Contributed by Mari L’Esperance, MA, LMFT

[Note: I interchangeably use the pronouns “she/her” and “he/his/him”.]

I didn’t become aware of the term Third Culture Kid until a colleague who is also a TCK introduced me to it, along with Ruth Van Reken’s co-authored book Third Culture Kids: Growing Up Among Worlds, just a couple of years ago. Suddenly, it was like the projectionist at the movie theater had adjusted the lens and my life suddenly came into focus in a way it hadn’t before. For the first time, I not only had language for certain feeling states—grief being primary among them—but I was aware that others shared them, too, and for similar reasons.

As a psychotherapist who works with Adult TCKs and cross-cultural/multiethnic adults, I have spent considerable time reflecting on my own experiences growing up among worlds, even as I continue to learn about the singular experiences and presentations of TCKs and how to most effectively work with this growing population. It’s been especially helpful for me to read the stories of TCKs and other clinicians’ words about TCK grief and complex grief.

Along with the “world” of TCK experience, another world I’ve been immersed in for 10 years is that of “psychotherapist,” which has its own attendant culture, subcultures, values, and codes. As a psychodynamically trained therapist who was supervised by psychoanalysts, I’ve long struggled with the issue of self-disclosure when working with clients who are TCKs. How can I reconcile, on one hand, my clinical training, which taught me to limit self-disclosure, with the world of engaging in therapy with TCKs, where the understanding is that clients work best with, and feel most seen and understood by, therapists who are themselves TCKs? What to share openly and what to conceal/withhold is the ongoing question for me as a therapist who happens to also be a TCK. Writing this guest blog post, then, is an exercise toward alleviating the internal conflict between my clinical superego and my authentic, “whole” self, which is, ideally, what I bring into the room when I sit with clients.

Yet another “world” I inhabit is that of a mixed-race, cross-cultural woman who was raised in a multiethnic household in California, Micronesia, and Japan in the 1960s and 1970s. Often I’ve struggled with disclosing or not disclosing my racial/ethnic background (which isn’t immediately visible to many—I often “pass”), in particular with multiracial/multiethnic clients. I wonder to myself: is disclosure of use to the client, or is it about my ego, anxiety, etc.? Do I withhold this information and allow the client to project what he needs to, or is there a way that sharing it with the client fosters healing, integration, and self-acceptance? This is something I often consider. I’m continually negotiating the internal “borderland” between my cultural/ethnic identities (Japan and California, primarily) and how it informs my work with clients.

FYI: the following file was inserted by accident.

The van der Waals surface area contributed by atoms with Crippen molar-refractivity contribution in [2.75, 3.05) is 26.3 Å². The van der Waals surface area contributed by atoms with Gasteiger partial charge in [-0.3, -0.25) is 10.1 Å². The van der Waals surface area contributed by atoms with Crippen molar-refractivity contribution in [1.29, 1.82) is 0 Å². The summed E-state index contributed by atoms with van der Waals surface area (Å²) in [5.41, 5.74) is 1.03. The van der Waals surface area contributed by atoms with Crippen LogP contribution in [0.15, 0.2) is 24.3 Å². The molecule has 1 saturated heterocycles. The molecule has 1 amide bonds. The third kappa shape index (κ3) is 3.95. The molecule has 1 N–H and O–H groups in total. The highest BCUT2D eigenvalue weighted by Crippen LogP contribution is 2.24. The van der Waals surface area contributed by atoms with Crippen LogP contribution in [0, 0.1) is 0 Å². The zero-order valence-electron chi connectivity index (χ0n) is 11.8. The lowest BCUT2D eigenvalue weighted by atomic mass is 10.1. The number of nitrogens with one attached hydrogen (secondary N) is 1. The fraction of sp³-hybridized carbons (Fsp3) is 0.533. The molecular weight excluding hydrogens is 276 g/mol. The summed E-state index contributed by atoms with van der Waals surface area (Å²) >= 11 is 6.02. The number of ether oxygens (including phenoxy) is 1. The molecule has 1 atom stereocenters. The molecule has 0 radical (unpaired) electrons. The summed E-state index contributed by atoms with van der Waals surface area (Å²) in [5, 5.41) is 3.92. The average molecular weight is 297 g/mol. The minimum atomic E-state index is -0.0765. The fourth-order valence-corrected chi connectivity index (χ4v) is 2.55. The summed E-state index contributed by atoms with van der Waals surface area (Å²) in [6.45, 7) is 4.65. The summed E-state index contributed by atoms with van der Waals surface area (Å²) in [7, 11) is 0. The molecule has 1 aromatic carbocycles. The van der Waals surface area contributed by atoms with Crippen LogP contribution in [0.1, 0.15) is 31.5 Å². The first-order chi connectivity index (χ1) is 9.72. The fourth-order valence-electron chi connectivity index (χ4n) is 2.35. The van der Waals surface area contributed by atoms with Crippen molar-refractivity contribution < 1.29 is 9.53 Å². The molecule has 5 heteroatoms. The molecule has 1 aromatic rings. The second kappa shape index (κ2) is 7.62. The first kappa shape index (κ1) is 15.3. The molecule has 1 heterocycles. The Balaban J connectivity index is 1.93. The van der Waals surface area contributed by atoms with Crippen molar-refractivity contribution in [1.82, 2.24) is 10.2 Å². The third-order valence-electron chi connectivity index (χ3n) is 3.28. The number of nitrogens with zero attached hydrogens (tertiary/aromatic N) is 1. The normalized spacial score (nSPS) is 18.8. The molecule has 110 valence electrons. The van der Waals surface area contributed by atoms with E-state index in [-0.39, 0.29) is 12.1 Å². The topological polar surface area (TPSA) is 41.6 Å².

Which brings me to the issue of pathologizing, an (in my view) unfortunate phenomenon that seems to come with the territory with Western psychology and psychotherapy. From the time we enter our graduate programs, the Western clinical model teaches us that the client is broken, wounded, maladjusted, “disordered,” etc., and comes to us to be put back together again. When it comes to TCKs, I prefer to consider the individual as intrinsically healthy and whole. If the client’s had retraumatizing experiences in the mental health system (i.e., she’s not been “seen,” acknowledged, and understood as a TCK) on top of what she’s experienced with unenlightened schoolmates, teachers, relatives, etc., she becomes symptomatic.

Although it’s not a new concept, what if it’s conventional society with its binary lens and a poorly informed mental healthcare system that are “disordered” and not the TCK? It’s all the more important, then, that the constancy and safe holding of the therapeutic relationship provide what the client didn’t get when he was growing up mobile and among worlds. Over time, we can help the TCK to develop a more cohesive and positive sense of self, one that’s also been enriched and deepened by his diverse experiences growing up as a TCK. In this way, we can avoid the trap of pathologizing him and meet him where he is.

Finally, when working with clients with complex TCK identities, I feel it is absolutely essential that we as therapists have done our own work in therapy to become more conscious, to process and mourn our losses, and to accept ourselves and our unique experiences as TCKs. Only then can we be fully present and available to our clients in the way they need us to be for their own development and healing.

Author: Mari L’Esperance, MA, LMFT

Mari L’Esperance, MA, LMFT is a relational, depth-oriented psychotherapist, counselor, and California Licensed Marriage and Family Therapist in Pasadena (Los Angeles County), where she works with adult individuals of all ages and specializes in working with Adult Third Culture Kids/Global Nomads and cross-cultural/multiethnic adults on issues related to unresolved grief, identity, belonging, connection, relationship difficulties, and other life challenges. You can read more about Mari’s practice at www.thirdculturecounseling.com.